As NASA prepares to explore Venus, they have successfully tested Aerobot. robotic balloon.
The National Aeronautics and Space Administration (NASA) has expanded its preparations, aiming to one day explore the surface of Venus.

Part of this plan includes the development and testing of the Robotic Balloon, completed in Nevada's Black Rock desert, allowing the agency to demonstrate altitude control, especially if it's heading to space pure.

Hot Air Balloon "Aerobot"

A prototype robotic balloon, also known as an aerobot, could one day "fly into the skies of Venus". After it completed 2 test flights in Nevada without any problems.

The high pressure and temperature conditions, and the gases on the surface of Venus, make it difficult to prepare any incoming objects. It is also a hindrance for spacecraft that are aspiring to Venus.

However, robotic exploration seems to be an option that could be effective in exploring the planet. A few miles above Venus, there is an area that could allow an unmanned aircraft to move and operate safely.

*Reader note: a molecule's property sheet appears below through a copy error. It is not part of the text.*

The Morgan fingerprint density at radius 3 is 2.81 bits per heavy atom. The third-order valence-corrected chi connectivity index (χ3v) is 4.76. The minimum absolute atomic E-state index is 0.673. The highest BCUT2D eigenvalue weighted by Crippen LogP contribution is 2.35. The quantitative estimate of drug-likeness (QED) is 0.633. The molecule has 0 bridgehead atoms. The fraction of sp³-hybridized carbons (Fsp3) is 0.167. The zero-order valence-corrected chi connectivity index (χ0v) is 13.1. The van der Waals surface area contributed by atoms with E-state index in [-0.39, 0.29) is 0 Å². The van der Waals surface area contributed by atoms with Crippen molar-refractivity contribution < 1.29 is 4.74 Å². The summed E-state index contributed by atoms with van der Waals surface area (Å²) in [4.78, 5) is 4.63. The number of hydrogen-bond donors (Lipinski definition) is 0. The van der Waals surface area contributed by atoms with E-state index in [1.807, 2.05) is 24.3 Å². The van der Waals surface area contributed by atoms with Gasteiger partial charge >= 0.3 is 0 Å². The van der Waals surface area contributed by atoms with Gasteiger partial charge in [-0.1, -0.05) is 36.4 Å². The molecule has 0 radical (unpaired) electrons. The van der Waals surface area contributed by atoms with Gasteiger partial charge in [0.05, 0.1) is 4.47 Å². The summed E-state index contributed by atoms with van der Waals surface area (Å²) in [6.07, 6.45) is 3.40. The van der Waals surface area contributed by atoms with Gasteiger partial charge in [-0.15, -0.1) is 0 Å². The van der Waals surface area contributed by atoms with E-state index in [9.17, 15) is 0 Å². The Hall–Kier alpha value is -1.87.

Successful Test:

The concept that NASA came up with included "a hot air balloon with a Venus orbiter, both working together to study Earth's sister planet. While the orbiter remains above the atmosphere, making scientific measurements and acting as a communications relay, an airborne robotic balloon, or airship, diameter about 12 meters will fly into it.”

To test this concept, a team from NASA's Jet Propulsion Laboratory and Near Space Corporation, performed two successful flights of the balloon prototype. However, in this test flight, it was only 1/3 the size of the actual balloon needed to explore Venus.

The silver ball was able to fly 1km across Nevada's Black Rock Desert to a location in Earth's atmosphere similar to the temperature and density that the aerobot would experience about 55km at JPL engineers say, JPL engineers say. Venus.

This achievement of NASA shows that spacecraft can reach a part of Venus. The Aerobot could hover over Venus for weeks or even months, which would give researchers enough time to monitor the region's atmosphere.


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